Pacing issues have been a problem in the first half of this season, but there’s no particular pattern to them. “Chapter 30” dawdled to the point of tedium, while “Chapter 31” is shot out of a cannon, whipping through so much rapid-fire exposition some viewers may think they’ve clicked on an episode of The West Wing by mistake.
Frank is taking strides toward becoming the sort of dictator Obama is so often accused of being by the right, using the Stafford Act as cover to divert funds from FEMA to America Works with the help of the mayor of Washington D.C., who declares a state of unemployment emergency. At the same time, he’s prepared to issue an executive order committing troops to the Jordan Valley with or without the cooperation of the Russians. He may appear emboldened by his lame-duck status but he’s already scheming for the 2016 election, assisting Jackie Sharp in a Trojan horse presidential campaign designed to drain votes from Heather Dunbar before Frank enters the race and names Jackie his veep. (It’s already all too easy to picture this plan backfiring in spectacular fashion.)
Claire shows she’s learned a thing or two from Frank when she demonstrates intimidation through urination for the Russian ambassador, forced to linger in the ladies’ room for a charmingly threatening ultimatum. (What is with all the pissing this season?) Stamper’s scheme, whatever it may be, is put in motion when Dunbar agrees to hire him to run dirty tricks for her campaign despite doubts about his loyalty. (If only Dunbar knew she was a character on House Of Cards, she would have hung up the phone the first time he called.) As usual, Michael Kelly’s performance is so opaque as to keep Stamper’s true motives well-hidden, although at this point I learn toward believing he’s a mole, if only because we’ve seen no reaction from Frank’s camp regarding his defection.
As with the previous episode, “Chapter 31” is primarily concerned with setting up the rest of the season, but at least it does so in more entertaining fashion. Things slow down again in “Chapter 32,” in which Frank and Claire travel to Moscow in hopes of securing the release of gay activist Michael Corrigan and luring Petrov back to the negotiation table on the Middle East plan. Corrigan’s freedom hinges on reading a prepared statement apologizing to the people of Russia for subjecting them to “nontraditional sexual attitudes.” In Deadwood terms, this is “a lie agreed upon”; no one thinks Corrigan will actually mean what he says and no one particularly cares if he does, least of all Petrov. The only one who can’t live with the lie is Corrigan himself.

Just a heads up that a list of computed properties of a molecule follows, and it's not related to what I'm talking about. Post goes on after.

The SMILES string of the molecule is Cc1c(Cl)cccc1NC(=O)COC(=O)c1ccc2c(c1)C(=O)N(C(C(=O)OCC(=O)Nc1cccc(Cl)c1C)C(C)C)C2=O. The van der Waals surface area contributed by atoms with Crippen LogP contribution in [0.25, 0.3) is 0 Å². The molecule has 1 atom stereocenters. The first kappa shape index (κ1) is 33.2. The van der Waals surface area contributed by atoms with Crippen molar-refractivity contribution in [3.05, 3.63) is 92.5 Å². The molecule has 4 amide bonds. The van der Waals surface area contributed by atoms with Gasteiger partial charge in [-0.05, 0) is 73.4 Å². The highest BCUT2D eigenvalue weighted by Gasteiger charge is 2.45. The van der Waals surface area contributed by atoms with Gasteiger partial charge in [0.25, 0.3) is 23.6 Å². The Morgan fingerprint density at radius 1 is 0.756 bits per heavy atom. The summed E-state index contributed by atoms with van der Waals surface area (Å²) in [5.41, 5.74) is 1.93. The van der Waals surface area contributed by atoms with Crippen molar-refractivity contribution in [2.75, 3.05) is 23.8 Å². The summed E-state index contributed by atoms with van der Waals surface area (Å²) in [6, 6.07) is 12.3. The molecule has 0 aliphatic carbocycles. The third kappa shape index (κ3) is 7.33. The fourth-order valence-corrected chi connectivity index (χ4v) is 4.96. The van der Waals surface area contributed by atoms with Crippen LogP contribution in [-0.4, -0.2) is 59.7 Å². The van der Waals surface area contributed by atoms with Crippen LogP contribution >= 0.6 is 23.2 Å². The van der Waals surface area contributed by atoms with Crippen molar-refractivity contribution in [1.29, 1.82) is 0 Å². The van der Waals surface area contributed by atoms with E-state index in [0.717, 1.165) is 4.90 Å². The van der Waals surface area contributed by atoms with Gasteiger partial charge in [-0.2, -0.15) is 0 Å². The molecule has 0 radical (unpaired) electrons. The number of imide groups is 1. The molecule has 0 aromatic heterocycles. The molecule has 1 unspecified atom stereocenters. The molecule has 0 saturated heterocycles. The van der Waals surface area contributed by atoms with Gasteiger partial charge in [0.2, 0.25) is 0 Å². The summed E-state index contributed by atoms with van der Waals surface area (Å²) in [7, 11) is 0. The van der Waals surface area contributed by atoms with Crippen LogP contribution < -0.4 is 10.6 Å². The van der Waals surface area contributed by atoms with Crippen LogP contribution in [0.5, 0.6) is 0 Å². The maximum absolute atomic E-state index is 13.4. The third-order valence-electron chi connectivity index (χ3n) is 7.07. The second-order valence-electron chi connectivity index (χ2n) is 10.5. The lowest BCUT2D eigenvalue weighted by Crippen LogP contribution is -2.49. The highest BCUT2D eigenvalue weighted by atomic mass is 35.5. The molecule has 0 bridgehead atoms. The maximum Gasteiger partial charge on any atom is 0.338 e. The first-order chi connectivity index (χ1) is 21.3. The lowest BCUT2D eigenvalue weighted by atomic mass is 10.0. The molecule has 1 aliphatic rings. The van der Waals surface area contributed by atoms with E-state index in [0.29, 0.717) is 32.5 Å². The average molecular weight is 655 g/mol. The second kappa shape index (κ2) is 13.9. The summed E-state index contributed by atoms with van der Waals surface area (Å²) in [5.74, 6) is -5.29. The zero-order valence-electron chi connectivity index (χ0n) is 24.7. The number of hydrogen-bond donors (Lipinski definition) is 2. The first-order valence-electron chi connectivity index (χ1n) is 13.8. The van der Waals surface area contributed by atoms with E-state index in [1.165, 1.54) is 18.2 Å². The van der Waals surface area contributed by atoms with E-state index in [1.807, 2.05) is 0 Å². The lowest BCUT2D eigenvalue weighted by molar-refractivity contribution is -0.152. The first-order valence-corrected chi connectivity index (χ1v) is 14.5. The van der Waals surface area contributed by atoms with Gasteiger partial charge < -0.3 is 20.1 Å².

In the House Of Cards universe, lies are the basis for establishing trust; they’re the foundation nearly all the relationships are built on. Gavin Orsay, undercover as “Max,” gains the confidence of Rachel Posner’s former lover Lisa by lying about his medical test results and claiming to be HIV-positive. Jackie needs a ready-made family for her presidential run (itself a lie), so she essentially proposes to her boyfriend, who comes equipped with two children of his own. This union may not be a lie exactly, but it’s certainly a marriage of convenience, much like the one at the center of this show.
What happens to a marriage of convenience when it suddenly becomes inconvenient? When Corrigan hangs himself while Claire naps in his cell, it’s an entirely predictable plot development, but it also sparks some of the biggest fireworks of the season so far (as well as some of the best acting by Spacey and Wright). The episode has been rather sedate to this point, but when Claire goes off-message at the press conference, she does the one thing Frank (and any other politician worth his salt) can’t abide: She tells the truth. In Underwood terms, this is a moment of weakness, and once they’re safely in the air Frank unloads on Claire for sabotaging all his hard work on the peace process with her fleeting moment of decency. This isn’t exactly the Sopranos episode “Whitecaps,” but it’s still exciting to see flashes of the old Spacey fire break through the genteel Underwood facade. Whether this is a bump in the road or a major fissure in the Underwood marriage remains to be seen. Too often Frank’s enemies have been paper tigers, too easily dispatched. If Claire turns against him, he may finally meet his match.
- Among the unemployed in line for help from America Works is Freddy the BBQ ribs king. Frank owes him a job at the very least.
- Whenever Frank’s new biographer Thomas Yates (Paul Sparks) opens his mouth, I can only hear the voice of Boardwalk Empire’s Mickey Doyle. Too soon!
- Kim Dickens joins the cast as the latest journalist to tangle with the Underwoods. Here’s hoping she’s more formidable than her predecessors.